British Columbia's Advanced Education Minister Amrik Virk has rescinded his approval of a proposed law school at Trinity Western University.
Virk issued the following statement on December 11:
“Based on the current situation, I have decided to revoke my approval of the proposed law school at Trinity Western University. This means the university cannot enroll any students in its proposed program. The current uncertainty over the status of the regulatory body approval means prospective graduates may not be able to be called to the bar, or practise law, in British Columbia."
B.C. joins Ontario and Nova Scotia law societies in denying accreditation for the school. New Brunswick approved accreditation for the school but law society members have also voted to reverse the decision.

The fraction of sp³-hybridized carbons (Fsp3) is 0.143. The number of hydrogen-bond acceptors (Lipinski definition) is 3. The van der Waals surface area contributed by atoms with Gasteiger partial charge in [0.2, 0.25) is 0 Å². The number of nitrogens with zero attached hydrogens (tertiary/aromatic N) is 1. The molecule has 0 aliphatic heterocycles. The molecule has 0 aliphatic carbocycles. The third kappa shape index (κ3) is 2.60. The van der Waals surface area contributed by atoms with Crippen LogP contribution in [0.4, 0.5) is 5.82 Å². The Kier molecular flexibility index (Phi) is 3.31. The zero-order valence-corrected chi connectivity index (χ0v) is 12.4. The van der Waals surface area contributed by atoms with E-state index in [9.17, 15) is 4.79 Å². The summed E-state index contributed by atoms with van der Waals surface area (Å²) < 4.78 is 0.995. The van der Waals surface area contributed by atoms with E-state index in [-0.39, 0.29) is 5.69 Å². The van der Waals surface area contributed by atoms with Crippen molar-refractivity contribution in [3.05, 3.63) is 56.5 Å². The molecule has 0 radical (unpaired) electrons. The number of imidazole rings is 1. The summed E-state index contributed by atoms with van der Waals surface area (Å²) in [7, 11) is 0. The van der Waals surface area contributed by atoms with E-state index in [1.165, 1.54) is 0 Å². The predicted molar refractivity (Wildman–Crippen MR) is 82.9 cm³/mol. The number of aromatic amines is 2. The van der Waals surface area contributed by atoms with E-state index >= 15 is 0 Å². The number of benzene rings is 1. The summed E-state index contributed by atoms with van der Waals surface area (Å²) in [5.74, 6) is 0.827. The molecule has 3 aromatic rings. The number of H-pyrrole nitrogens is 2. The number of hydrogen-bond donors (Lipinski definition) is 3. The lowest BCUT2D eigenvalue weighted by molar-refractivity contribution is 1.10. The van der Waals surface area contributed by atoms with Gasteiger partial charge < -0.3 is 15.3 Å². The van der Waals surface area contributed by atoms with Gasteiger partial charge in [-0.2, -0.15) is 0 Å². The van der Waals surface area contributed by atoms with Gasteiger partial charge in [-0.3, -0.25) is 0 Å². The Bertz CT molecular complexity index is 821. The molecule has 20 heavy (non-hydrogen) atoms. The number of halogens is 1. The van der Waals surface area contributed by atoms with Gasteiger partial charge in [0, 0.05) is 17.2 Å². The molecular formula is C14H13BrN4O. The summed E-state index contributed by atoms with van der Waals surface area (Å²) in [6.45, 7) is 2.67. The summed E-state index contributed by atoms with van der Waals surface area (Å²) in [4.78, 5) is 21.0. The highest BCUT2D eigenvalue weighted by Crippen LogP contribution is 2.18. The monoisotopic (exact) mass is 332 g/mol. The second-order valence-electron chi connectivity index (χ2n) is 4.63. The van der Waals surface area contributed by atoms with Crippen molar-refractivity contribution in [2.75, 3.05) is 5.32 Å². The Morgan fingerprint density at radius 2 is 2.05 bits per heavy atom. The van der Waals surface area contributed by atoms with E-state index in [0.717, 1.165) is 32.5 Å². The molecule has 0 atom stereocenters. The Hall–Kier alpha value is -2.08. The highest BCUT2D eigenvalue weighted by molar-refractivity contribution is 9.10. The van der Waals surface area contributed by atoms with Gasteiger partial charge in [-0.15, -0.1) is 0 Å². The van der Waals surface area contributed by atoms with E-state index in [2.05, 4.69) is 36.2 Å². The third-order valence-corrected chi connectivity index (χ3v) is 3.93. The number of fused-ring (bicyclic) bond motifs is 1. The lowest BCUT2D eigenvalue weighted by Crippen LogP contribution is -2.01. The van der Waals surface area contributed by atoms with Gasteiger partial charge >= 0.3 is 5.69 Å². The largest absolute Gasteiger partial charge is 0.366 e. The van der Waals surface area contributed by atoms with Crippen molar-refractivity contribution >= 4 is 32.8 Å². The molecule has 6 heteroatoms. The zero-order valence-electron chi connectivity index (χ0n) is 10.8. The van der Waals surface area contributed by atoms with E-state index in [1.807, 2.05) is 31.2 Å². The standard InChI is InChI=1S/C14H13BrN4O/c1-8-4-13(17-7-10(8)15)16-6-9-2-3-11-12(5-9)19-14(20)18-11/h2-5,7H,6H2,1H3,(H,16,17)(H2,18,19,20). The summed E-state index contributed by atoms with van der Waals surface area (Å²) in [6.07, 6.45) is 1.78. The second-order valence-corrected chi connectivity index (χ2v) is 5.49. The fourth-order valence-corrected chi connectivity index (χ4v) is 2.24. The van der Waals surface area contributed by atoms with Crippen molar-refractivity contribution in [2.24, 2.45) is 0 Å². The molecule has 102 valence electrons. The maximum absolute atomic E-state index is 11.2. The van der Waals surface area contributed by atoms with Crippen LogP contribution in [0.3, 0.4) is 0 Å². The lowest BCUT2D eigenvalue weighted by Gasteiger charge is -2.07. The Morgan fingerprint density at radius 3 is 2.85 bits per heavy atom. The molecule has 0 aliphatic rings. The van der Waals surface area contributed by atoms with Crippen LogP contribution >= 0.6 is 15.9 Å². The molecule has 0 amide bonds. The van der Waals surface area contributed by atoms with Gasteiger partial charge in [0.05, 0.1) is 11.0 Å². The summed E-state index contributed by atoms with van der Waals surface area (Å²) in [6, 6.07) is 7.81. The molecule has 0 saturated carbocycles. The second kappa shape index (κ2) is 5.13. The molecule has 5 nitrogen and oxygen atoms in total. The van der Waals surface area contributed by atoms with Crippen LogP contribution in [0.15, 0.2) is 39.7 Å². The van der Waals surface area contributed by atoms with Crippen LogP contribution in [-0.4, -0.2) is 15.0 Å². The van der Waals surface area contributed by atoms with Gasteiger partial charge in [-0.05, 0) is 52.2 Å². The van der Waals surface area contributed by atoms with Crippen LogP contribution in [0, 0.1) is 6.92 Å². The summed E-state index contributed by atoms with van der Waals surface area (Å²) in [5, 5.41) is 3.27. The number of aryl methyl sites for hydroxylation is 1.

Law societies in Alberta, Saskatchewan, Prince Edward Island, and the Yukon have all granted the university accreditation.
The law school sparked national controversy due to the school's covenant that prohibits any intimacy unless it is within an opposite-sex marriage. Outcry arose due to concerns about discrimination against same-sex relationships.
TWU president Bob Kuhn expressed disappointment about Virk's decision in a news release.
“It is difficult to conceive of a justifiable basis for the Minister to have revoked his approval of the school of law program," Kuhn stated. “We believe in diversity and the rights of all Canadians to their beliefs and values.”
Kuhn said that the university is now considering all options.
“There are such important rights and freedoms at stake that we may have no choice but to seek protection of them in court,” he said.
The university is appealing the Ontario and Nova Scotia decisions in court.
“Once the legal issues are resolved, TWU will have the option to renew its request for consent," Virk stated.